Healthy food on wheels
Like many other residents of a Dorchester housing complex, Toni Cromwell does not have a car and described the distance from her apartment to a grocery store as “quite a walk.”
Cromwell and her neighbors aren’t the only Boston residents living in what is referred to as “food deserts” — areas with limited access to healthy food — as Northeastern graduate Joshua Trautwein discovered.
About a year ago while working at the Massachusetts General Hospital Charlestown HealthCare Center with the Fitzgerald Youth Sports Institute, Trautwein asked families for feedback on a program he conducted on promoting wellness and healthy eating at home.
“One of the moms came back and told me she learned a lot, but it was still pretty difficult for her to shop for healthy food on a regular basis because she didn’t live near a grocery store,” Trautwein said.
Trautwein also learned that it took some Charlestown families up to 45 minutes to get to a grocery store and that many turn to corner stores, which offer higher prices and processed foods.
Trautwein’s findings led him to partner with business-savvy friend Daniel Clarke to launch Fresh Truck, a mobile farmers market that travels to areas like Dorchester, Roxbury and Mattapan to sell fruits and vegetables for a price about 20 percent lower than the average supermarket, according to Clarke.
Clarke admitted he really didn’t understand “food access” and “food deserts” until he discovered a report that pinpointed areas in Boston that weren’t close to grocery stores — and the prevalence of diet-related health illnesses in those areas.
“The correlation was almost one-to-one with how bad food access was and how bad the diet-related illnesses are in that community,” Clarke said. “It really bothered me that it was such a huge issue going on in my back yard and I didn’t know.”
After coming up with the concept, Trautwein and Clarke entered a business planning competition sponsored by Boston Rising where they were granted $5,000 in support of their idea.
The duo also launched a campaign through Kickstarter — an online crowd-funding resource — through which they were able to raise $32,000, which covered the renovation and operation of Fresh Truck.
They also received donated service from MAACO in Dorchester for paint service and a Dorchester refurbishing company for the build-out of the mobile store, which was originally a school bus, Clarke said.
Produce-filled baskets line the inside of the bus while baskets hang on the outside for those who prefer to shop outdoors.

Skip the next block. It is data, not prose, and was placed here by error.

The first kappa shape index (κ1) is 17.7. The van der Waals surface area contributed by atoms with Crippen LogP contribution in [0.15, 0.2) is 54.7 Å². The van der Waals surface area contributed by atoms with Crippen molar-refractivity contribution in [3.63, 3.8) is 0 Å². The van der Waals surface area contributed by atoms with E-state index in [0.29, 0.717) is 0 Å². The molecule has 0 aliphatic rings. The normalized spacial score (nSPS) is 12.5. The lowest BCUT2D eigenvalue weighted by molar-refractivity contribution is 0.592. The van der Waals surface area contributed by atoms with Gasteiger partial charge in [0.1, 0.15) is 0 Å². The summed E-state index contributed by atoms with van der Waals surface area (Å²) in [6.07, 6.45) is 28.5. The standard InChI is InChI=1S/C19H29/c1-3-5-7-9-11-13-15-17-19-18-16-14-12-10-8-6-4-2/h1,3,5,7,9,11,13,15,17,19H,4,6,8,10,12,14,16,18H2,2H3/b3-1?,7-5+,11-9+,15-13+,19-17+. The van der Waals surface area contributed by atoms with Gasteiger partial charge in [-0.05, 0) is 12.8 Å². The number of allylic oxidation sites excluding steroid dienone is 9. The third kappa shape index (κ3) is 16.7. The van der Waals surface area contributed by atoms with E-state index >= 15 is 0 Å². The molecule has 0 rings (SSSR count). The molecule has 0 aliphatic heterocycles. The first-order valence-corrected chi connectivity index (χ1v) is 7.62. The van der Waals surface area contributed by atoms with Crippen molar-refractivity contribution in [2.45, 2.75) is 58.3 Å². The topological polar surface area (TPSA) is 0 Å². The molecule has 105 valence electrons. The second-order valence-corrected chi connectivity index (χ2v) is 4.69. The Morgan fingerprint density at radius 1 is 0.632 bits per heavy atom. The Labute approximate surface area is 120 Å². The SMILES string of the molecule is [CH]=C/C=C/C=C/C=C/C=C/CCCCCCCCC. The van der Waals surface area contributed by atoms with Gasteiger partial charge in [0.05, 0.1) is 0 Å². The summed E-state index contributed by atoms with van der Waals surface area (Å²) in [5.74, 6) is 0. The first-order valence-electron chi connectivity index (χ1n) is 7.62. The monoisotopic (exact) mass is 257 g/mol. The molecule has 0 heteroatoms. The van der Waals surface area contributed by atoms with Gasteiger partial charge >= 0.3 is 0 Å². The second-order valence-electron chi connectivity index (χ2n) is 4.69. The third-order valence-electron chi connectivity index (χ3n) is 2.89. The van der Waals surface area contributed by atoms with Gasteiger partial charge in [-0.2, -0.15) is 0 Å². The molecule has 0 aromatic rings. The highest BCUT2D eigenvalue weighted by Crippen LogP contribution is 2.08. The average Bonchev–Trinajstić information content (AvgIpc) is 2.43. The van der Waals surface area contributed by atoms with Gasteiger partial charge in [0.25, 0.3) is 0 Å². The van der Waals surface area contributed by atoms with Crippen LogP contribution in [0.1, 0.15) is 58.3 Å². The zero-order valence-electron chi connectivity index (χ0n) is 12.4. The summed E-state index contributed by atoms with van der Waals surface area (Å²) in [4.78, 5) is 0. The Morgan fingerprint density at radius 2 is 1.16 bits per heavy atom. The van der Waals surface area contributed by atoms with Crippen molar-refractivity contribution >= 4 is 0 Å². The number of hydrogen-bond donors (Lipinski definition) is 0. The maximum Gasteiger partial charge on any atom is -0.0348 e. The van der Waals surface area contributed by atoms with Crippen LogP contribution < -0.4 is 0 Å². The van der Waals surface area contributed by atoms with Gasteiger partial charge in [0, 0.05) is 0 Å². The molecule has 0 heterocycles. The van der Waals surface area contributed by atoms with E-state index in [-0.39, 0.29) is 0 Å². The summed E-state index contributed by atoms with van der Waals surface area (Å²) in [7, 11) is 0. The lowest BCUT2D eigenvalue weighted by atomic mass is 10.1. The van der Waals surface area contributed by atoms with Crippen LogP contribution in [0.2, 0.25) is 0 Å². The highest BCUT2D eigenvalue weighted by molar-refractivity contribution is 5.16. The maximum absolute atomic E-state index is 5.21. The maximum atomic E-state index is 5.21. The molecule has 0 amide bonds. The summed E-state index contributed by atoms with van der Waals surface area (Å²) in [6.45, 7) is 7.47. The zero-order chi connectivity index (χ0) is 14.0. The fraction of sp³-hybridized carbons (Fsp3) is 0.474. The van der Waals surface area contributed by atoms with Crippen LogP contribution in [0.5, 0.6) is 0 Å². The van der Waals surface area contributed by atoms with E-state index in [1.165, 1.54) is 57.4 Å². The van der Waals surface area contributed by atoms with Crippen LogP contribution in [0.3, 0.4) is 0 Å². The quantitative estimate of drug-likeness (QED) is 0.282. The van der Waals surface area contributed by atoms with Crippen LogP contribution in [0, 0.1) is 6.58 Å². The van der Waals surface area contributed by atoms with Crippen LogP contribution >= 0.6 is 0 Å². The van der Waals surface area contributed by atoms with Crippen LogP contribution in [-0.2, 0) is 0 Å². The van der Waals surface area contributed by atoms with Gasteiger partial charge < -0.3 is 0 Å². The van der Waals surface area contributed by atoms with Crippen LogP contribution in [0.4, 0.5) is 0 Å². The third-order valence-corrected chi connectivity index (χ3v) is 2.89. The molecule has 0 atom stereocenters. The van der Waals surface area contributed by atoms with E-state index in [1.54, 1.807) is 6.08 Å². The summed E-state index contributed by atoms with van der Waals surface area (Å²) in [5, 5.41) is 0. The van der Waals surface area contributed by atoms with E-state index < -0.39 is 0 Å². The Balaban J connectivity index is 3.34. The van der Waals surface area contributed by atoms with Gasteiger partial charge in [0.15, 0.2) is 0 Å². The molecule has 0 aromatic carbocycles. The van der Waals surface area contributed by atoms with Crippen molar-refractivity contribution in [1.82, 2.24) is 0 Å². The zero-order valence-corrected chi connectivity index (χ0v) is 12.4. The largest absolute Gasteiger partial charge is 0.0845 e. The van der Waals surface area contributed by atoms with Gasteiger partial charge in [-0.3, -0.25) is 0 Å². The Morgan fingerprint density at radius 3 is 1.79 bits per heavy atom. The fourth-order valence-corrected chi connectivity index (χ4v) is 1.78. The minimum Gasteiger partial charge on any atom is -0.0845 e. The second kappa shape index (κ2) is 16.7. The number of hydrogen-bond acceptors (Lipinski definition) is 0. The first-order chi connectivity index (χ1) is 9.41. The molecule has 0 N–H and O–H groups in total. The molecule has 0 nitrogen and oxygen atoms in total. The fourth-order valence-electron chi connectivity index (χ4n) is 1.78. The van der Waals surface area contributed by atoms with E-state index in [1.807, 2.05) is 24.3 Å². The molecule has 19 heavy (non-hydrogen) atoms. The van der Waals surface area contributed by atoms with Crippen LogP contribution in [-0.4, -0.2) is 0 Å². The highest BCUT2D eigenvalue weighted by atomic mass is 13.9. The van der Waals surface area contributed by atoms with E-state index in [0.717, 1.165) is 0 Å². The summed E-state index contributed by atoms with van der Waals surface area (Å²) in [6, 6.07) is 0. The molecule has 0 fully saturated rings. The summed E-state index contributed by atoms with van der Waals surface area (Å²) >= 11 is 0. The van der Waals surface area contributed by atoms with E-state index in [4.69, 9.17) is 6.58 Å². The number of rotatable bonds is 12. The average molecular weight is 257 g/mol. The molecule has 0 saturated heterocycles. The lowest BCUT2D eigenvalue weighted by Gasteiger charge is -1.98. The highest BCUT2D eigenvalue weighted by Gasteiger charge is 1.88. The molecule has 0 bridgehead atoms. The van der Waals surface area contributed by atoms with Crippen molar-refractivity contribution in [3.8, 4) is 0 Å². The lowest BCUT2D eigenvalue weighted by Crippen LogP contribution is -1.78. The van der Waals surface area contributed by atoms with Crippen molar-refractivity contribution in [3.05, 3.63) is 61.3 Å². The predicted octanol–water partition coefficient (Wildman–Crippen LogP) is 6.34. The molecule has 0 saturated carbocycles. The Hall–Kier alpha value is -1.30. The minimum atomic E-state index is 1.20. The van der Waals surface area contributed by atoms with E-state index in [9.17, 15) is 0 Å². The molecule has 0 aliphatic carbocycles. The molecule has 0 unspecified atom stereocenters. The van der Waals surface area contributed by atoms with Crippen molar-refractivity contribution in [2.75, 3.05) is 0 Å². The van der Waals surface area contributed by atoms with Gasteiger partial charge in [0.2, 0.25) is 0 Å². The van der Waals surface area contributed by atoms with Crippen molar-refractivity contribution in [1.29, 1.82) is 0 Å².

About 80 percent of the produce offered by Fresh Truck is staple fruits and vegetables and the other 20 percent vary based on the tastes of the neighborhoods being served that day, according to Clarke.
“[On Wednesdays] we go to more Latin-based communities so we’ll have papaya, yucca and different types of mangoes,” Clarke said.
One of Fresh Truck’s Wednesday stops includes the Gallivan Boulevard townhouses where Cromwell resides.
The co-chair of the Gallivan Boulevard tenant association searches for deals before food shopping and says the produce sold at Fresh Truck is dollars cheaper than in supermarkets.
“The grapes are $2.50 a bag for a 2.5 pound bag,” Cromwell said.
Convenience and affordability aren’t the only parts of the Fresh Truck experience that has impressed Cromwell.
Cromwell said Clarke and Trautwein offer knowledge about healthy eating and have been open to suggestions from residents.
“It’s good all the way around,” Cromwell said. “I’m glad they’re there.”
Residents living at Mishawum Park in Charlestown have similar stories about Fresh Truck.
“[Trautwein] is constantly interacting with them while they’re there,” said Kristin Brophy, resident service manager at Mishawum Park. “Seeing what they can do to make their experience better. He’s very open to feedback and always looking for input from the residents so they get what they’re looking for.”
Most of the food sold by Fresh Truck comes from the New England Produce Center in Chelsea, where supermarkets and produce wholesalers purchase their fruits and vegetables, Clarke said.
Trautwein and Clarke also work with Allandale Farm in Brookline and connect to other local farms through a local hub aggregator called OR FoodEx that Daniel describes as a one-stop shop for anything that can be sourced locally.
Fresh Truck follows a social business model. Profits are placed back into fulfilling Fresh Truck’s mission of offering healthy foods at affordable prices to increase healthier living in food desert neighborhoods.
As Fresh Truck enters into its third month in business, Trautwein and Clarke are working on expanding their food choices to include healthy carbohydrates like granola bars, bread, nuts, grains and trail mix.
Trautwein said expanding the inventory would allow families to access all the different foods they need to achieve personal health.